The people closest to the grid are those who service it: the linemen who must go wherever the lines go. Often they respond to a report of a problem from a key individual called, aptly, “the troubleman.” This person is a circuit-riding engineer who drives around the system constantly, doing nothing but finding faults. He looks at lines, poles, breakers, and all the other physical sinews and organs of the grid, in a grand tour that takes about 10 years to complete.
Linemen up on a pole face a unique and terrifying hazard, the literally hair-raising presence of 7200 volts. Oftentimes in Idaho the line repair work is done “hot,” without having the line turned off. That way there is no inconvenient interruption of service, and current continues to flow through the uninsulated lines during the procedure.
Idaho Power’s linemen often carry out their work not with “hot sticks,” the tools commonly used in this kind of operation to manipulate power cable safely, as seen in the photo at top left, but just with rubber gloves [far right].
With gloves that are rated up to 40 000 V, rubber arm protectors up to the shoulder [above center], and rubber blankets draped over the cables not being worked on, a lineman can handle the cable directly with gloved hands. But if any part of the worker’s body were to touch ground while working like that, instant electrocution is possible—hence the enormous precautions.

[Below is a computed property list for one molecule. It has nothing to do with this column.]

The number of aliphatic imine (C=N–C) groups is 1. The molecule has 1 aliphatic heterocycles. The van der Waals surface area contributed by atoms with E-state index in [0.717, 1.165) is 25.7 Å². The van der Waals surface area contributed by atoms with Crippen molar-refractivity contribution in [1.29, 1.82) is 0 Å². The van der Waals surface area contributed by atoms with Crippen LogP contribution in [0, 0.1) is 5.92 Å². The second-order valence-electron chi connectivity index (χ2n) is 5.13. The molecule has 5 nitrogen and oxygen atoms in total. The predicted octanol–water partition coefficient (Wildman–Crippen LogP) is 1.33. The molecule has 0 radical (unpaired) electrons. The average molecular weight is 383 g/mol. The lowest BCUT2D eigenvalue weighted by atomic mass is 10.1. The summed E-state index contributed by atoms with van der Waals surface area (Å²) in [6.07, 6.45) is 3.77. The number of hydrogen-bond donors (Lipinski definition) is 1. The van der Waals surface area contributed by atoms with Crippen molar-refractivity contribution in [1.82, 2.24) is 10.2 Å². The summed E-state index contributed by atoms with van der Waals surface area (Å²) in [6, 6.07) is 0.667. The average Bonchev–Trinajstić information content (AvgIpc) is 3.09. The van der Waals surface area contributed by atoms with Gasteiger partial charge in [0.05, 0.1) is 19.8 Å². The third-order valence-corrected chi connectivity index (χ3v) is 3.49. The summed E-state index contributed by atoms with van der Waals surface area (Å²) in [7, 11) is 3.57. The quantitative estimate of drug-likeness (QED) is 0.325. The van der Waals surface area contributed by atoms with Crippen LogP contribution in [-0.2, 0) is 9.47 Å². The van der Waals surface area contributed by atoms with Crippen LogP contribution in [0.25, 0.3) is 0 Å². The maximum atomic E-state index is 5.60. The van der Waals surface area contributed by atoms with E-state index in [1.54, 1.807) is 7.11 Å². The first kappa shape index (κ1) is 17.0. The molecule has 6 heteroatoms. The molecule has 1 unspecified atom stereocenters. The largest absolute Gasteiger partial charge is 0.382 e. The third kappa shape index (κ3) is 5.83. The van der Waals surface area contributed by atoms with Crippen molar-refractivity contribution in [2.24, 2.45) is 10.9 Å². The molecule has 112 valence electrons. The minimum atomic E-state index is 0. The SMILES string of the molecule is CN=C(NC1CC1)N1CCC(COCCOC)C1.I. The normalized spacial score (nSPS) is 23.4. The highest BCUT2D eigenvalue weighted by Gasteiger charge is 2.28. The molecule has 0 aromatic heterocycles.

Doing this kind of work, “you have to leave ‘home’ at home,” the leader of a line crew observes. You can’t afford to let your concentration wander. The current at 7200 V is always there, waiting for its chance to jump to a new surface.
Thousands of repairs at 7200 V have been carried out with no ill effect. But sometimes there’s a serious accident, such as the recent one still on the minds of the linemen depicted in these photos. The incident took place not up a pole but down in the dirt. A lineman reached out for a line with gloves rated only up to 600 V, neglecting to test the wire with his meter.
While kneeling on the ground, what he found in his grasp was not a wire at 120 V—the wire on the home side of a transformer—but one at 7200. The bolt shot up his arm, through his body, and out the two points closest to earth, the knee of one leg and the foot of the other. The man was flaming so much his co-workers emptied a whole fire extinguisher putting him out.
Afterward he was in a coma for three weeks, and he should have died, but amazingly he came through. The ongoing treatment is not pretty and his heart is forever weakened, but he’s alive. This, too, is part of what it takes to keep a grid steadily producing the electricity everyone simply expects at the flip of a switch.
About the Author
Author PHILLIP F. SCHEWE is chief science writer at the American Institute of Physics, in College Park, Md. The text of this article is adapted from his book The Grid: Creating Electrical Energy, which will be published next year by the U.S. National Academies’ Joseph Henry Press.
Idaho photographer ANDY ANDERSON started taking pictures when he was a U.S. Air Force firefighter and crash rescue officer. He now divides his time between commercial assignments and art photography. His award-winning pictures have appeared in numerous magazines and journals.